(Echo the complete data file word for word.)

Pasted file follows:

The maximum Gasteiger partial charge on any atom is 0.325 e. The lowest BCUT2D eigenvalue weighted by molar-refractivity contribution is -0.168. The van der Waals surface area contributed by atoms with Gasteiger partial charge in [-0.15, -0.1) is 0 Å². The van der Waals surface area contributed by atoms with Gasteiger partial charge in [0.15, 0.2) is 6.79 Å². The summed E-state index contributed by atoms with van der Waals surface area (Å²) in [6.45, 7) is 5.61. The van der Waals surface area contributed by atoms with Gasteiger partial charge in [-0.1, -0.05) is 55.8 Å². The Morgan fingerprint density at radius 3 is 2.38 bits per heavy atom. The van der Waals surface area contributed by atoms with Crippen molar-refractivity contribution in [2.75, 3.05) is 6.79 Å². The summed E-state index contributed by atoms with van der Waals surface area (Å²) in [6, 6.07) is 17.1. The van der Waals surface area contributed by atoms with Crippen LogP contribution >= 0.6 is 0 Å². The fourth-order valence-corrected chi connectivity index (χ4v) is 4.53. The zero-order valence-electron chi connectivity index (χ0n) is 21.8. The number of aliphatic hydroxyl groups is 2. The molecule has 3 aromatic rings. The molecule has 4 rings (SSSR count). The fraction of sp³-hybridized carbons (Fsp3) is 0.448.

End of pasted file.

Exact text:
The maximum Gasteiger partial charge on any atom is 0.325 e. The lowest BCUT2D eigenvalue weighted by molar-refractivity contribution is -0.168. The van der Waals surface area contributed by atoms with Gasteiger partial charge in [-0.15, -0.1) is 0 Å². The van der Waals surface area contributed by atoms with Gasteiger partial charge in [0.15, 0.2) is 6.79 Å². The summed E-state index contributed by atoms with van der Waals surface area (Å²) in [6.45, 7) is 5.61. The van der Waals surface area contributed by atoms with Gasteiger partial charge in [-0.1, -0.05) is 55.8 Å². The Morgan fingerprint density at radius 3 is 2.38 bits per heavy atom. The van der Waals surface area contributed by atoms with Crippen molar-refractivity contribution in [2.75, 3.05) is 6.79 Å². The summed E-state index contributed by atoms with van der Waals surface area (Å²) in [6, 6.07) is 17.1. The van der Waals surface area contributed by atoms with Crippen LogP contribution >= 0.6 is 0 Å². The fourth-order valence-corrected chi connectivity index (χ4v) is 4.53. The zero-order valence-electron chi connectivity index (χ0n) is 21.8. The number of aliphatic hydroxyl groups is 2. The molecule has 3 aromatic rings. The molecule has 4 rings (SSSR count). The fraction of sp³-hybridized carbons (Fsp3) is 0.448.